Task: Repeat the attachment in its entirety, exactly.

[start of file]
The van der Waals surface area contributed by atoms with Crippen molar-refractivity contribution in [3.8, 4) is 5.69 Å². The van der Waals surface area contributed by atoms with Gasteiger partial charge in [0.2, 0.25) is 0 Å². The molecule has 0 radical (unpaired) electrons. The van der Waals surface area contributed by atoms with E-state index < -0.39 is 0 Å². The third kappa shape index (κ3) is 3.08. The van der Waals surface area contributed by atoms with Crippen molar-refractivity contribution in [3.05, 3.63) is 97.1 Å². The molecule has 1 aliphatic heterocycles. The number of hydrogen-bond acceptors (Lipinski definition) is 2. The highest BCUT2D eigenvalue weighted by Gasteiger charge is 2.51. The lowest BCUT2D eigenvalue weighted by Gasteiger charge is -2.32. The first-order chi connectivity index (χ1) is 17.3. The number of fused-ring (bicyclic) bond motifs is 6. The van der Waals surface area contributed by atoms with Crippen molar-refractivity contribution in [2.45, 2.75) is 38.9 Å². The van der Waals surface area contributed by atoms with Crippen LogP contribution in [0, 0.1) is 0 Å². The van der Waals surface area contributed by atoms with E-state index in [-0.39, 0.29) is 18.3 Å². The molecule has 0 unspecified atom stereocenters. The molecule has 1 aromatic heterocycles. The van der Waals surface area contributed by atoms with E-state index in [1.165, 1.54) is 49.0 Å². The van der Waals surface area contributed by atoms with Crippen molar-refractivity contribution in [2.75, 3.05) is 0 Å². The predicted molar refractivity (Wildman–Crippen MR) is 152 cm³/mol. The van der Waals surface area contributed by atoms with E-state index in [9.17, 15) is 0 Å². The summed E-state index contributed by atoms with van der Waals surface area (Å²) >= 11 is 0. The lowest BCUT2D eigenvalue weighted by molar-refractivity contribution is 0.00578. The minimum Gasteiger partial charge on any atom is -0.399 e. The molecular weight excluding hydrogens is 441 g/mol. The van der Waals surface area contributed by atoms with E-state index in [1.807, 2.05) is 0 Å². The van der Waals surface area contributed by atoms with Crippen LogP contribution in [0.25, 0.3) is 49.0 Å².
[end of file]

The van der Waals surface area contributed by atoms with Crippen molar-refractivity contribution in [3.8, 4) is 5.69 Å². The van der Waals surface area contributed by atoms with Gasteiger partial charge in [0.2, 0.25) is 0 Å². The molecule has 0 radical (unpaired) electrons. The van der Waals surface area contributed by atoms with E-state index < -0.39 is 0 Å². The third kappa shape index (κ3) is 3.08. The van der Waals surface area contributed by atoms with Crippen molar-refractivity contribution in [3.05, 3.63) is 97.1 Å². The molecule has 1 aliphatic heterocycles. The number of hydrogen-bond acceptors (Lipinski definition) is 2. The highest BCUT2D eigenvalue weighted by Gasteiger charge is 2.51. The lowest BCUT2D eigenvalue weighted by Gasteiger charge is -2.32. The first-order chi connectivity index (χ1) is 17.3. The number of fused-ring (bicyclic) bond motifs is 6. The van der Waals surface area contributed by atoms with Crippen molar-refractivity contribution in [2.45, 2.75) is 38.9 Å². The van der Waals surface area contributed by atoms with Crippen LogP contribution in [0, 0.1) is 0 Å². The van der Waals surface area contributed by atoms with E-state index in [-0.39, 0.29) is 18.3 Å². The molecule has 0 unspecified atom stereocenters. The molecule has 1 aromatic heterocycles. The van der Waals surface area contributed by atoms with E-state index in [1.165, 1.54) is 49.0 Å². The van der Waals surface area contributed by atoms with Crippen molar-refractivity contribution in [2.75, 3.05) is 0 Å². The predicted molar refractivity (Wildman–Crippen MR) is 152 cm³/mol. The van der Waals surface area contributed by atoms with E-state index in [9.17, 15) is 0 Å². The summed E-state index contributed by atoms with van der Waals surface area (Å²) >= 11 is 0. The lowest BCUT2D eigenvalue weighted by molar-refractivity contribution is 0.00578. The minimum Gasteiger partial charge on any atom is -0.399 e. The molecular weight excluding hydrogens is 441 g/mol. The van der Waals surface area contributed by atoms with E-state index in [1.807, 2.05) is 0 Å². The van der Waals surface area contributed by atoms with Crippen LogP contribution in [0.25, 0.3) is 49.0 Å².